we made a life—saving move with early action on china. now we must take the same action with europe. we will not delay. i will never hesitate to take any necessary steps to protect the lives, health and safety of the american people. at european airports the rush to beat the travel ban, which comes into effect tomorrow, but doesn't include the uk. it was announced without consultation with the european union and without even alerting us airlines. at the opening bell on the new york stock exchange they were bumping elbows, that new coronavirus greeting, but soon it was head in the hands as the markets nosedived in response to donald trump's speech. it was the worst day since the crash of 1987. so, the president who promised to make america great again is struggling with his biggest crisis yet — of trying to keep it healthy. nick bryant, bbc news, new york.
well, a number of countries have introduced drastic measures today to try to slow the spread of the virus. among them ireland, tonight all schools, colleges and nurseries were closed until the end of the month and mass gatherings have been banned. our special correspondent, ed thomas, has this report from dublin. 6pm, and this was dublin at rush hour. from the streets to quiet city parks. and empty restaurants. as ireland's partial shutdown began. i'm a bit scared, because i can't go home in case i pass it on to, like, my grandmother, my grandfather. what does this mean for you? well, it's better to be safe. we're going to stay at home. you've made that decision, stay at home with the children? yes. so far, there's only one urgentjob. how manyjobs should there be? there should be at least 60 or 70 jobs on that. at this time of the evening.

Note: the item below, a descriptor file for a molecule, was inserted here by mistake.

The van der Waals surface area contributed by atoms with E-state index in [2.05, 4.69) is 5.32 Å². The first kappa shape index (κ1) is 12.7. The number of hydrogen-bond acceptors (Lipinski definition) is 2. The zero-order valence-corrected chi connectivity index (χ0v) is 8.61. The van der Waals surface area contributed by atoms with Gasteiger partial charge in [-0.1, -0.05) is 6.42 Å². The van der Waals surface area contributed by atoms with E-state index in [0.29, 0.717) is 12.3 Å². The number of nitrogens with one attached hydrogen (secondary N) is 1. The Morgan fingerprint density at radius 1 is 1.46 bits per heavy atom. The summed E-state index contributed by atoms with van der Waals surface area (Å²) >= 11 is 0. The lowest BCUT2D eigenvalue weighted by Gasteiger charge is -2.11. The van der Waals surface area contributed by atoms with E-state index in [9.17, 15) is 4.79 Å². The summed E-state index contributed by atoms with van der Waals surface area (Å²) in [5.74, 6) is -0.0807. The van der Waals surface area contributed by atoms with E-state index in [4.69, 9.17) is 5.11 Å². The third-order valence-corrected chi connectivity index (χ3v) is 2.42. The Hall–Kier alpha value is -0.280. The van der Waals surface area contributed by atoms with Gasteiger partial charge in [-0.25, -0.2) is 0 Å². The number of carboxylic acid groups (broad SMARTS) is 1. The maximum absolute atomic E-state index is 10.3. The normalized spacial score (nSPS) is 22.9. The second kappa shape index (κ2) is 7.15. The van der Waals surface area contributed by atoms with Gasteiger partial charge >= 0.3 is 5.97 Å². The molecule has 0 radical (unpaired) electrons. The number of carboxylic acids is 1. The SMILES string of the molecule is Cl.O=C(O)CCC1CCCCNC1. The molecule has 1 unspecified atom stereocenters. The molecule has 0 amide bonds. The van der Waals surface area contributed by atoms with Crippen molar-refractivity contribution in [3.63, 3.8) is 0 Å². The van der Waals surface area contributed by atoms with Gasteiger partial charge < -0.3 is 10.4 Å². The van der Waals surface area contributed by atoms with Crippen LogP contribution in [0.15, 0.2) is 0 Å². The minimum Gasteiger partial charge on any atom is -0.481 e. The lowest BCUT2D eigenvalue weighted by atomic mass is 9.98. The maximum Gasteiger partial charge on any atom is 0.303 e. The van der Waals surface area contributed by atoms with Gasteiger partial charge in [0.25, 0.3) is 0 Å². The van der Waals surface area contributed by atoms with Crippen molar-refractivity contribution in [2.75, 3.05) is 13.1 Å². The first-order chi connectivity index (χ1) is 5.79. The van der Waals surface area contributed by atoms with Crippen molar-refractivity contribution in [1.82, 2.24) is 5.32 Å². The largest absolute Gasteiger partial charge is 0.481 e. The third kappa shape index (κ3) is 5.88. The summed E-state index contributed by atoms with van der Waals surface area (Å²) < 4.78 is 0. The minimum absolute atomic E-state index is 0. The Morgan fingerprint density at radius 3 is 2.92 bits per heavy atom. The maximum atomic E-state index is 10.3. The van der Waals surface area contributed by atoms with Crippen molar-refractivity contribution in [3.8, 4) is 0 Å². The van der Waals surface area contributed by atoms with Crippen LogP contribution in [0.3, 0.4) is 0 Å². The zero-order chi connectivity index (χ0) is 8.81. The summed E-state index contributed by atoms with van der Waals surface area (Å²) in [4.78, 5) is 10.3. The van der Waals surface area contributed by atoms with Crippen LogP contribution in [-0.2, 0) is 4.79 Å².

70 jobs? this time of the evening, yes. the advice here now is to work from home if you can. but for a taxi driver like colin, that's a problem. finance. who is going to pay the bills? because i'm self—employed. so you're losing the school run? i have a school run, the schools are now going to be closed for two weeks. so if this carries on, what are you going to do? can you cope with this? no, definitely not. 0utside dublin, after the schools and colleges shutdown was announced, this was the picture in one supermarket. we filmed this in another store. the queue for essentials stretched along every aisle, as a nation asks family and friends to stay apart and hunker down. it's a bit frightening that people were coming here to stock up on food, given the fact it's a crisis. the newspapers were saying it's going to close soon. so ijust made some stock, to make sure that everybody was ready. businesses are going to stay open, though? well, we're not sure yet. there is concern, but also calm.
the irish prime minister has acted and moved quickly. this partial shutdown, does it give you confidence? i think it certainly gives confidence to people who have families, it gives confidence to people who are in the workforce, because it is a pre—emptive strike, as opposed to waiting until it escalates. and that is the bigger worry, what comes next. ed thomas, bbc news, dublin. in italy, more than 1,000 people have now died since the first cases of coronavirus there six weeks ago. more than 15,000 people are infected. but today italy's government said there were signs that the lockdown imposed on northern italy was starting to work. 0ur italy correspondent, mark lowen, is in rome and sent this update. italy has just seen its biggest daily rise in cases since the outback began. tonight, all coupling churches across rome are being closed, unprecedented in modern